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Put to the Test: BEA Delivers a 'Best-of-Hybrid' Development Environment 2

Workshop for WebLogic Platform 9.2 makes Eclipse more approachable, surrounding it with well-chosen libraries and development functionality.

Counting on SOA and Web 2.0

BEA is staking much of its corporate identity (and future) on service-oriented architecture (SOA), so it isn't surprising that Workshop has excellent tools, based on the latest standards, for producing Web services. The various pieces of value-added programming BEA has put on top of JSR-181 are extremely useful, and they include support for asynchronous callbacks, state management with conversations, a Web-services test browser, messaging with JMS, and security features, such as WS-Reliability, WS-Security/WS-Policy and digital signatures.

BEA is also laying the groundwork for Ajax support in future versions by working with other companies such as Backbase (an Ajax specialist), but there's not much visible in this version of Workshop. Like most conventional Web app IDEs, the transition (which is no longer a maybe) to Web 2.0 techniques is likely to be a major headache because of the need to integrate intensive use of JavaScript in an all-Java IDE, but hopefully only BEA's designers will feel the pain.

Debugging, Deployment And Versioning

For the most part, debugging is the domain of Eclipse, particularly JDT Debug. From the IDE, debugging has common features, such as stepping, breakpoints and evaluation. Syntax checking, test runtime modes and testing harnesses for Java are well-developed, but the heterogeneous nature of Java implementations makes remote debugging difficult (compared with, say, Microsoft's debugging tools in .Net). Because Workshop for WebLogic is designed for a BEA environment, both deployment and debugging are more consistent and reliable. Version control is handled by the Concurrent Version System (CVS).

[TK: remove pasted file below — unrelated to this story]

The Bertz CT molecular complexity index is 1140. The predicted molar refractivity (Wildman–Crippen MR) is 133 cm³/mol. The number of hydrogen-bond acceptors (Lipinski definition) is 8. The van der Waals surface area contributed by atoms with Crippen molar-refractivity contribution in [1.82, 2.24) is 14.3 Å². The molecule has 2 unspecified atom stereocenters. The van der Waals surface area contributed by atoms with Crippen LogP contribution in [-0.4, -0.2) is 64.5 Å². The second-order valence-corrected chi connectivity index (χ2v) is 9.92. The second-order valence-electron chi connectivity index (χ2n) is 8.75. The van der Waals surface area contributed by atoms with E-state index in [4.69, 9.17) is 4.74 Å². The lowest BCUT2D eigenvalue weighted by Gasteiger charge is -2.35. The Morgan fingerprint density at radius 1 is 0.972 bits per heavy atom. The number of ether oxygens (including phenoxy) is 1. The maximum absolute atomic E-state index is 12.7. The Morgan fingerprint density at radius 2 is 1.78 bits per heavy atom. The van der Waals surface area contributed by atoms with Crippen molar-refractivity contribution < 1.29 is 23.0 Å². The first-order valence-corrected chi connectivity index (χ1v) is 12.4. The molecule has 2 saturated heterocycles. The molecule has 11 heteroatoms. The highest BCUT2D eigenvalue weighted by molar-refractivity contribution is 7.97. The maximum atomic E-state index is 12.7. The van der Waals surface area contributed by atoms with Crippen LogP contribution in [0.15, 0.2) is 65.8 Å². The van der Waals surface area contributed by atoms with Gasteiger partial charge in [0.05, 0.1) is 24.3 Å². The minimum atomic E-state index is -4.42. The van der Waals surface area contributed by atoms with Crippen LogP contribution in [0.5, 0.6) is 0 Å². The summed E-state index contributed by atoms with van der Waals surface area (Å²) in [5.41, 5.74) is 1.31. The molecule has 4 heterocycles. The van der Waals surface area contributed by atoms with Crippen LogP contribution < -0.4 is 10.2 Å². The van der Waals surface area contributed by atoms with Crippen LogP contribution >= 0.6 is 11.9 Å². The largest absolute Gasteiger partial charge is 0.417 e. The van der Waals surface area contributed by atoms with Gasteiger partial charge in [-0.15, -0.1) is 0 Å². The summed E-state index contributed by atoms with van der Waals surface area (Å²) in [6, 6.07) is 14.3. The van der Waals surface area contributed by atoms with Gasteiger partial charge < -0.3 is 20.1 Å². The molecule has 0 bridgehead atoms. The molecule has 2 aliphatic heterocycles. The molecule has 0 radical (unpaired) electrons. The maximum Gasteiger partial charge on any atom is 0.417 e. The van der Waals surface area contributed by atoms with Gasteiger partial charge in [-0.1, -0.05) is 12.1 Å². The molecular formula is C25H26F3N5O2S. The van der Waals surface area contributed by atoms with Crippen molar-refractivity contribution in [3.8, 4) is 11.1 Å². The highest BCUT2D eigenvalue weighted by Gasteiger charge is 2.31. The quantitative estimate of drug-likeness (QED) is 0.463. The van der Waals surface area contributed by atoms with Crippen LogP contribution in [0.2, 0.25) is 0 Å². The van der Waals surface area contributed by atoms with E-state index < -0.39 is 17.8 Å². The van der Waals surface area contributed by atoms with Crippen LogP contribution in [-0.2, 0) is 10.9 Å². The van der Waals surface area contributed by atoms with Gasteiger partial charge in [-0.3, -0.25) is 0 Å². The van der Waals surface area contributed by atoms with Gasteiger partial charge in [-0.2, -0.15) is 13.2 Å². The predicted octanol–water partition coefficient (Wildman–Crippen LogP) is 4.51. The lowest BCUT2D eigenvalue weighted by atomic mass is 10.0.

Anyone who has used a major IDE product will find the BEA-Eclipse-Beehive environment comfortable. If there is an area where it is not particularly supportive, it's with data-driven programming. This is not a database-oriented environment, and the tools (controls) for accessing data as well as orchestrating data manipulation are not well coordinated.

Staying Focused

Although BEA doesn't have product reach of an IBM or an Oracle, within the last year or two the company has pointed its products in one direction: SOA. These products are becoming a small but complementary family: WebLogic Portal, WebLogic Server, AquaLogic (Enterprise Server Bus), served by Workshop development products. BEA Workshop products have a developer community large enough for critical mass in the Dev2Dev forum, Discussion Forums and Development Blogs.

A question that is often asked in the Java community these days is, "Since Eclipse tools are so good (and free), why do we need one company's IDE?" The answer is in BEA Workshop for WebLogic 9.2. For the expert Java programmer, Eclipse source code may be all that's needed. For everybody else (and probably some experts too), making Eclipse more approachable and surrounding it with good choices in libraries, and other functionality, increases the range and productivity of Eclipse. For enterprise shops in which not every developer is an expert, BEA Workshop for WebLogic stands out as a top choice.

Workshop for WebLogic Platform 9.2 Developer licenses are free, but deployment may require purchase of BEA WebLogic Server, BEA WebLogic Portal and/or BEA JRockit.

Nelson King is a 25-year veteran of the coding wars. He has written nine books on application development, and his tool evaluations are widely published.